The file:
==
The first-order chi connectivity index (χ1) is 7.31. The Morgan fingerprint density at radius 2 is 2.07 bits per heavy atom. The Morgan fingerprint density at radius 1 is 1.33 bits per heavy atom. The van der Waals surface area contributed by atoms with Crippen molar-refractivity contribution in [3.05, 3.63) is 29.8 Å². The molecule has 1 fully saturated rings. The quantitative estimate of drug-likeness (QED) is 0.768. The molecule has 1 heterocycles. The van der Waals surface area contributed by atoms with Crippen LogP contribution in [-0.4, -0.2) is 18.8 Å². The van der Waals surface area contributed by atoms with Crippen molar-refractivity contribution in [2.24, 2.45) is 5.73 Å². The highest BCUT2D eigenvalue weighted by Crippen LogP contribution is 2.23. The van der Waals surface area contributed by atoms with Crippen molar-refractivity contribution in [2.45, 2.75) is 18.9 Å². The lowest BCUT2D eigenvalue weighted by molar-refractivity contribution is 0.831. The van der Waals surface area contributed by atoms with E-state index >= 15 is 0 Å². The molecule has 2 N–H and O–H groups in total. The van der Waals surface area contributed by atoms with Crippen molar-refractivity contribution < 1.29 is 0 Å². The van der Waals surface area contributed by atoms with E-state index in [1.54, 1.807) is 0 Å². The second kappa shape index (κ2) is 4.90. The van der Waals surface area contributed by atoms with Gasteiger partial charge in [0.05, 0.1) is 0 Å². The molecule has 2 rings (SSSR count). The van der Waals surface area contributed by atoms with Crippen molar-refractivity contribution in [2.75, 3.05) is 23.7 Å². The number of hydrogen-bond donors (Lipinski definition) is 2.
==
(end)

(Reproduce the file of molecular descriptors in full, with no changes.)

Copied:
The first-order chi connectivity index (χ1) is 7.31. The Morgan fingerprint density at radius 2 is 2.07 bits per heavy atom. The Morgan fingerprint density at radius 1 is 1.33 bits per heavy atom. The van der Waals surface area contributed by atoms with Crippen molar-refractivity contribution in [3.05, 3.63) is 29.8 Å². The molecule has 1 fully saturated rings. The quantitative estimate of drug-likeness (QED) is 0.768. The molecule has 1 heterocycles. The van der Waals surface area contributed by atoms with Crippen LogP contribution in [-0.4, -0.2) is 18.8 Å². The van der Waals surface area contributed by atoms with Crippen molar-refractivity contribution in [2.24, 2.45) is 5.73 Å². The highest BCUT2D eigenvalue weighted by Crippen LogP contribution is 2.23. The van der Waals surface area contributed by atoms with Crippen molar-refractivity contribution in [2.45, 2.75) is 18.9 Å². The lowest BCUT2D eigenvalue weighted by molar-refractivity contribution is 0.831. The van der Waals surface area contributed by atoms with E-state index >= 15 is 0 Å². The molecule has 2 N–H and O–H groups in total. The van der Waals surface area contributed by atoms with Crippen molar-refractivity contribution < 1.29 is 0 Å². The van der Waals surface area contributed by atoms with E-state index in [1.54, 1.807) is 0 Å². The second kappa shape index (κ2) is 4.90. The van der Waals surface area contributed by atoms with Gasteiger partial charge in [0.05, 0.1) is 0 Å². The molecule has 2 rings (SSSR count). The van der Waals surface area contributed by atoms with Crippen molar-refractivity contribution in [2.75, 3.05) is 23.7 Å². The number of hydrogen-bond donors (Lipinski definition) is 2.